DIMACS Special Focus on Data Analysis and Mining Seminar Series



Speaker: Amy Braverman
Affiliation: Jet Propulsion Laboratory, Caltech
Topic: Reducing Size and Complexity of Large
   Geophysical Data Sets


This talk discusses a procedure for compressing large data sets,
particularly geophysical ones like those obtained from remote sensing
satellite instruments. Data are partitioned by space and time, and a
penalized clustering algorithm applied to each subset independently.
The algorithm is based on the entropy-constrained vector quantizer
(ECVQ) of Chou, Lookabaugh and Gray (1989). In each subset ECVQ
trades off error against data reduction to produce a set of
representative points that stand in for the original observations.
Since data are voluminous, a preliminary set of representatives is
determined from a sample, then the full subset is clustered by
assigning each observation to the nearest representative point. After
replacing the initial representatives by the centroids of these final
clusters, the new representatives and their associated counts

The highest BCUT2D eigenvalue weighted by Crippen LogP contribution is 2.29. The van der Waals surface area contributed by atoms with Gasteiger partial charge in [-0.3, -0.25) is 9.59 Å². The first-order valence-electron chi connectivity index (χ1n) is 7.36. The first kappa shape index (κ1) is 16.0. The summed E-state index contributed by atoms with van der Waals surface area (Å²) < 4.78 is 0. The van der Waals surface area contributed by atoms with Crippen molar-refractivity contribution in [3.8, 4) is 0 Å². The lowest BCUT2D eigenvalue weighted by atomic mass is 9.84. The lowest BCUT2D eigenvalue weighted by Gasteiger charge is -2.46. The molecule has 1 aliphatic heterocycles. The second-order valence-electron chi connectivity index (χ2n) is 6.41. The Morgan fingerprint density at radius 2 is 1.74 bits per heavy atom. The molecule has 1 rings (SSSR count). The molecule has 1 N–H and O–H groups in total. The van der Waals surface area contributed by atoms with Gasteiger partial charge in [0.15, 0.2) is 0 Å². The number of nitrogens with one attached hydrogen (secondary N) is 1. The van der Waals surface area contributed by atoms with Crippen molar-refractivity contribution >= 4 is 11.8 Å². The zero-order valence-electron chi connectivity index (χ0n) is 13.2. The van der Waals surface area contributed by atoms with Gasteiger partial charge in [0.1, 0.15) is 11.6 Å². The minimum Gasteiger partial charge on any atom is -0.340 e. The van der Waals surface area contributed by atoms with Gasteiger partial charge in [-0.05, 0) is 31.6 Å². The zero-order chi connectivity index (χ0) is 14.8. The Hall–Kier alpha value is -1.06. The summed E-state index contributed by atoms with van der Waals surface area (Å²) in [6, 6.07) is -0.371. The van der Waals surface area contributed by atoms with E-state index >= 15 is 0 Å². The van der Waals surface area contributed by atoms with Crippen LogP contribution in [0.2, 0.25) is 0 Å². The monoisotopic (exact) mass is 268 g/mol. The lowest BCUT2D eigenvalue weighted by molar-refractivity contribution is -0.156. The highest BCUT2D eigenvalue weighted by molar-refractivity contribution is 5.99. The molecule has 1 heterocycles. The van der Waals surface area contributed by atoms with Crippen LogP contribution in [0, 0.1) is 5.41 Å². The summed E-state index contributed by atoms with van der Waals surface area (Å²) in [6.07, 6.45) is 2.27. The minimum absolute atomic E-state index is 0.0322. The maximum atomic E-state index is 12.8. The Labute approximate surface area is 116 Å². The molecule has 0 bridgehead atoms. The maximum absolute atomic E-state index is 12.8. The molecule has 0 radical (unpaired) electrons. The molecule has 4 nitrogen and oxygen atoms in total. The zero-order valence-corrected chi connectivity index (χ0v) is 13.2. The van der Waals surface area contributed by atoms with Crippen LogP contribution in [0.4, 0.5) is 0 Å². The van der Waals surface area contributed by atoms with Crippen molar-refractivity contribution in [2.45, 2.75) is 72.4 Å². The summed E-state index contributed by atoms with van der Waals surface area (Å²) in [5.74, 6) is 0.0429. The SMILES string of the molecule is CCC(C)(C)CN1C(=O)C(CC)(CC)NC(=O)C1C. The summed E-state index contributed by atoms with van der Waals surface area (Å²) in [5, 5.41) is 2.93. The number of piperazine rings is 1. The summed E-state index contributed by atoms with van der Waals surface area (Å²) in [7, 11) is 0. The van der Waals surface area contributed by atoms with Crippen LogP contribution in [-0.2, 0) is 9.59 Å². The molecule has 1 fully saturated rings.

constitute a compressed version, or summary, of the raw data. Since
the initial representatives are derived from a sample, the final
summary is subject to sampling variation. A statistical model for the
relationship between compressed and raw data provides a framework for
assessing this variability, and other aspects of summary quality. The
procedure is being used to produce low-volume summaries of
high-resolution data products obtained from the Multi-angle Imaging
SpectroRadiometer (MISR), one instrument aboard the NASA's Terra
satellite. MISR produces approximately 2 TB per month of radiance and
geophysical data. Practical considerations for this application are
discussed, and a sample analysis using compressed MISR data presented.

2. Johannes Gehrke, Cornell University Bias Correction in Classification Tree Construction We address the problem of bias in split variable selection in classification tree construction. A split criterion is unbiased if the selection of a split variable X is based only on the strength of the dependency between X and the class label, regardless of other characteristics (such as the size of the domain of X); otherwise the split criterion is biased. In the talk, we address the following four issues: (1) We give a definition that allows us to quantify the extent of the bias of a split criterion, (2) we show that the p-value of any split criterion is a nearly unbiased criterion, (3) we give theoretical and experimental evidence that the correction is successful, and (4) we demonstrate the power of our method by correcting the bias of the gini gain.